https://www.artstation.com/artist/rawalanche

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                              #29
                              Originally posted by Rawalanche View Post

                              I can easily see RT being close to ready for VFX/Viz purposes, not for games. In fact we're using it already at the moment to produce some high quality visualization. RT reflections combined with GPU lightmass produce results very close to offline rendering but much faster, in some specific cases.

                              "Why don't you stick to what works, the good old fashioned way" is about the worst kind of mindset anyone can have when using any evolving technology. So what are you implying? That the nVidia drops RTX support and goes back to rasterization only GPUs? And that Epic immediately stops development of all the raytracing tech since it's a blind alley? At this point you probably realize how little sense your post makes.

                              Any new software technology has bugs and limitations, and the way to advance the technology is to solve/overcome limitations and fix the bugs. If developers and users adapted the "let's stick to what works" mindset, we would still be using 8086 chips waiting seconds for our 320x200 screens to redraw with 16 color characters.

                              In fact, RT in UE4 is already quite remarkably useful in some cases, if those cases aren't games requiring playable framerates. Thanks to RT development, high end visualization and VFX withing Unreal engine is literally just a few dozen bugfixes away.
                              I get what you are saying and i'm not arguing against the fact to find bugs and move a tech forward, I disagree that UE4 ray tracing is comparable to offline render quality, to my eyes it is very very far off still, and even more time consuming to get somewhat similar results if you do, and if you want to use it for indoor renderings it is even worse. and it will be so even with many bugs fixed in the future. But if it works for your needs then great.

                              As for using UE4 in production I keep saying that it is not only the issue of just rendering inside the engine but also the issue of how a pipeline works with imports/exports/caches/material setups compatible with the engine, massive slowdowns and issues with alembic, lots of crashes with slightly more dense poly scenes and many other related problems with lighting and such.

                              Of course i am speaking of scenes other than just a few static meshes in a arch viz scenario. We concluded 2 projects using a game engine for the first time, client based projects with very tight deadlines allowed us to experiment a little, and it included characters and quality expectations were according to the budget given.
                              But we opted to jump into Unity halfway simply because we couldn't import anything inside UE without the engine massively slowing down with alembic files and sequencer constantly crashing rendering 3K/4k sequences (for antialiasing purposes). We had no time to "optimize our scenes further and unity just handled it fine for what it was.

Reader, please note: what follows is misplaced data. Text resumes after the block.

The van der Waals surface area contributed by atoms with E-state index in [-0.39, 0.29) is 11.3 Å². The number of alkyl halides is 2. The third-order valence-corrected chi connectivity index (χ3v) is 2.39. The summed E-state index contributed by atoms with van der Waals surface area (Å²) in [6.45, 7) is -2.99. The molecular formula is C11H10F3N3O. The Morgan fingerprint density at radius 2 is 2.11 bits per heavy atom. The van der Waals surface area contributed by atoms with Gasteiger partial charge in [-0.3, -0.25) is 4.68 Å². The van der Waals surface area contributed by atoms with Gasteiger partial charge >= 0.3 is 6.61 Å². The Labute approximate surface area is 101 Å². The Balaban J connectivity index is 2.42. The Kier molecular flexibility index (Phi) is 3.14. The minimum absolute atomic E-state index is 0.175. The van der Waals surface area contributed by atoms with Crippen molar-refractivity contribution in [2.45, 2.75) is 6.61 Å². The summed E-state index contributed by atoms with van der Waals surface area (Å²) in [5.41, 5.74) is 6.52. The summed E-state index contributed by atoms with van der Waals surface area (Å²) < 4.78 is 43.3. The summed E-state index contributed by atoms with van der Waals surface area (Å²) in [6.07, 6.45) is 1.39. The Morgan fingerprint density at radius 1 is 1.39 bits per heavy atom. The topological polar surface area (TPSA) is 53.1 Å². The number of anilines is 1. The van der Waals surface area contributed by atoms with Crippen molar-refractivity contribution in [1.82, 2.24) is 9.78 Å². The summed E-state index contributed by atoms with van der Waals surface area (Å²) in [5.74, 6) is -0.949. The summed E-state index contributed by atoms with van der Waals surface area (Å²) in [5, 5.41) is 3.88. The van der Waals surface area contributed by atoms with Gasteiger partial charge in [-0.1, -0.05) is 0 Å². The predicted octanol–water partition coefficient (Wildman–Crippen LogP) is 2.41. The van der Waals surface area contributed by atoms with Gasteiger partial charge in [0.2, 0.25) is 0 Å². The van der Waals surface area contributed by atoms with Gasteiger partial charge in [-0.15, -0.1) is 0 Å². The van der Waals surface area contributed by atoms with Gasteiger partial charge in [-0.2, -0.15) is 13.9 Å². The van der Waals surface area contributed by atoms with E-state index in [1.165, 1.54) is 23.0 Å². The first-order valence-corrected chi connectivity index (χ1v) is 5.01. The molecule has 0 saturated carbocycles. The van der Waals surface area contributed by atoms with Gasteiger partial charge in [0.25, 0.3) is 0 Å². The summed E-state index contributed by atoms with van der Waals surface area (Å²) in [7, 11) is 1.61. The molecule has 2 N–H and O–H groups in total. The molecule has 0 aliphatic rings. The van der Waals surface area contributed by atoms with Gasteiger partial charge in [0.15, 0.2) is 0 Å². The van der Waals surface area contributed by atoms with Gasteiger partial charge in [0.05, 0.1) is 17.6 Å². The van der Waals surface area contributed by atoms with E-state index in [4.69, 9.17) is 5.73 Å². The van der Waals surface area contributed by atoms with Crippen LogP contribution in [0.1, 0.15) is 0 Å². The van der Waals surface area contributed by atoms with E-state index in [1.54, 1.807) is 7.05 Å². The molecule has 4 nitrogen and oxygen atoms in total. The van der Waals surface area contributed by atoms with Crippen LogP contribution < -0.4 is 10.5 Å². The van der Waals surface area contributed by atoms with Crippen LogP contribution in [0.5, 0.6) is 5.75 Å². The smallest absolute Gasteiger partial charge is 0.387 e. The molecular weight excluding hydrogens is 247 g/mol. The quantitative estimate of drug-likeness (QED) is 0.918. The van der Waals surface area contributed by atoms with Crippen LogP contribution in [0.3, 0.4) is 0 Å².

We almost missed our deadlines because of such unexpected problems and even with unity we were wishing to invest in a few more GPU's to go back to rendering offline.

                              The setup times and troubleshooting for such simple scenes is just not worth the rendertime advantages. That is the case with most other teams working in larger vfx houses we know of as well.

                              They would rather invest in a GPU renderfarm which would cost them less than 5K even 2K and have a frame render under a minute with far superior results, less material and light hassles, no import/export issues and times wasted, lots of cheating because you can in a 3d app and lots of compositing layers output for free. fitting right into an existing pipeline.

                              By the time all these are "addressed" in a realtime engine of the future we would get GPU's so fast that offline GPU rendering will be able to render far more complicated scenes with far less or comparable times as in a realtime engine and the gap will narrow down further still.

                              And so unless there is a very special case, investing time to make realitme raytracing in a game enigne work for production requirements is from my personal point of view a waste of time for todays needs as well as for the future.

                              But this doesn't mean not finding bugs and helping it work for games of course. that is entirely different and well welcomed feature. The OP and many others though "seemed to be" trying to make an actual product out of it and I assumed that in any normal given world scenario they would have deadlines and such, which is why I told them to stick what works.

                              If they are just playing around features then so be it.




                              Last edited by William K; 09-22-2019, 09:00 AM.

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                                #30
                                Originally posted by William K View Post